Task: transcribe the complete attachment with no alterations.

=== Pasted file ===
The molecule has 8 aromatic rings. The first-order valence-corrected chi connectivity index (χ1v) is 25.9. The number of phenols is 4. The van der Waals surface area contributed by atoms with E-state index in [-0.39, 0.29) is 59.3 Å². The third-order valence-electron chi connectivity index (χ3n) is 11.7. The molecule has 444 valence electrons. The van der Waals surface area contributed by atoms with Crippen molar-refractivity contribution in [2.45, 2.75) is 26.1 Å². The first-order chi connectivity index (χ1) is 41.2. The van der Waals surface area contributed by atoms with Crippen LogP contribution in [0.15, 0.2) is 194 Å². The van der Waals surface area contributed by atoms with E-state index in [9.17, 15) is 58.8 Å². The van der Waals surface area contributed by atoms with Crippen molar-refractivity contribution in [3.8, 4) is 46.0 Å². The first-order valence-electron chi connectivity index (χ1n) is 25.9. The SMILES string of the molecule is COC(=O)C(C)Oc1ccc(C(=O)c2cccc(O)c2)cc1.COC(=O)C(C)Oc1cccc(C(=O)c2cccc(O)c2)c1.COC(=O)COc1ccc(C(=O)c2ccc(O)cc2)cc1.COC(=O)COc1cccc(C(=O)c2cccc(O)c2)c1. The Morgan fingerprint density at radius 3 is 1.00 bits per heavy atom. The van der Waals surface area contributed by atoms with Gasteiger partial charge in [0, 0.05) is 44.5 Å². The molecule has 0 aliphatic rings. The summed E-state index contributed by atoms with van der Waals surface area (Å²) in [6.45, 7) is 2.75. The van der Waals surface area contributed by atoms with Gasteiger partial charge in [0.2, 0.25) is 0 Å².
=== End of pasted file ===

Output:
The molecule has 8 aromatic rings. The first-order valence-corrected chi connectivity index (χ1v) is 25.9. The number of phenols is 4. The van der Waals surface area contributed by atoms with E-state index in [-0.39, 0.29) is 59.3 Å². The third-order valence-electron chi connectivity index (χ3n) is 11.7. The molecule has 444 valence electrons. The van der Waals surface area contributed by atoms with Crippen molar-refractivity contribution in [2.45, 2.75) is 26.1 Å². The first-order chi connectivity index (χ1) is 41.2. The van der Waals surface area contributed by atoms with Crippen LogP contribution in [0.15, 0.2) is 194 Å². The van der Waals surface area contributed by atoms with E-state index in [9.17, 15) is 58.8 Å². The van der Waals surface area contributed by atoms with Crippen molar-refractivity contribution in [3.8, 4) is 46.0 Å². The first-order valence-electron chi connectivity index (χ1n) is 25.9. The SMILES string of the molecule is COC(=O)C(C)Oc1ccc(C(=O)c2cccc(O)c2)cc1.COC(=O)C(C)Oc1cccc(C(=O)c2cccc(O)c2)c1.COC(=O)COc1ccc(C(=O)c2ccc(O)cc2)cc1.COC(=O)COc1cccc(C(=O)c2cccc(O)c2)c1. The Morgan fingerprint density at radius 3 is 1.00 bits per heavy atom. The van der Waals surface area contributed by atoms with Gasteiger partial charge in [0, 0.05) is 44.5 Å². The molecule has 0 aliphatic rings. The summed E-state index contributed by atoms with van der Waals surface area (Å²) in [6.45, 7) is 2.75. The van der Waals surface area contributed by atoms with Gasteiger partial charge in [0.2, 0.25) is 0 Å².